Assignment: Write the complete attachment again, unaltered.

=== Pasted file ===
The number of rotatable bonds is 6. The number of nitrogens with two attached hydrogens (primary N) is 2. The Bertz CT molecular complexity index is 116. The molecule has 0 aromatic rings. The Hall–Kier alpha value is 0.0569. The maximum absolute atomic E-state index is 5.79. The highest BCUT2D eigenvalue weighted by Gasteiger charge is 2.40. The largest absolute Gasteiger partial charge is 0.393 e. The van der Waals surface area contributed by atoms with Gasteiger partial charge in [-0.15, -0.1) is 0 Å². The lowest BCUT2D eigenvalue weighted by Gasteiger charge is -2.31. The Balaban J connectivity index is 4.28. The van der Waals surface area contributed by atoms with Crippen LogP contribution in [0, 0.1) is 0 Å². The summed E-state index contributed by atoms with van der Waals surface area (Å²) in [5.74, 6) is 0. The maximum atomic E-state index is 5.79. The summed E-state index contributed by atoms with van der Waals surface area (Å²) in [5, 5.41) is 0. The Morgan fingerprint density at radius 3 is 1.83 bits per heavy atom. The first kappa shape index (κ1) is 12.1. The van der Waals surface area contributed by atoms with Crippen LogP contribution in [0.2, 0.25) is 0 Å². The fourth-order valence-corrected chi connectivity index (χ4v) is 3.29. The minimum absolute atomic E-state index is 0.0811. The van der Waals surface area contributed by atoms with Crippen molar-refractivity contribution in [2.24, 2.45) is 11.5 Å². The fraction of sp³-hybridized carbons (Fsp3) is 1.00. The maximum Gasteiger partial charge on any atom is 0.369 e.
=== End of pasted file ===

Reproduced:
The number of rotatable bonds is 6. The number of nitrogens with two attached hydrogens (primary N) is 2. The Bertz CT molecular complexity index is 116. The molecule has 0 aromatic rings. The Hall–Kier alpha value is 0.0569. The maximum absolute atomic E-state index is 5.79. The highest BCUT2D eigenvalue weighted by Gasteiger charge is 2.40. The largest absolute Gasteiger partial charge is 0.393 e. The van der Waals surface area contributed by atoms with Gasteiger partial charge in [-0.15, -0.1) is 0 Å². The lowest BCUT2D eigenvalue weighted by Gasteiger charge is -2.31. The Balaban J connectivity index is 4.28. The van der Waals surface area contributed by atoms with Crippen LogP contribution in [0, 0.1) is 0 Å². The summed E-state index contributed by atoms with van der Waals surface area (Å²) in [5.74, 6) is 0. The maximum atomic E-state index is 5.79. The summed E-state index contributed by atoms with van der Waals surface area (Å²) in [5, 5.41) is 0. The Morgan fingerprint density at radius 3 is 1.83 bits per heavy atom. The first kappa shape index (κ1) is 12.1. The van der Waals surface area contributed by atoms with Crippen LogP contribution in [0.2, 0.25) is 0 Å². The fourth-order valence-corrected chi connectivity index (χ4v) is 3.29. The minimum absolute atomic E-state index is 0.0811. The van der Waals surface area contributed by atoms with Crippen molar-refractivity contribution in [2.24, 2.45) is 11.5 Å². The fraction of sp³-hybridized carbons (Fsp3) is 1.00. The maximum Gasteiger partial charge on any atom is 0.369 e.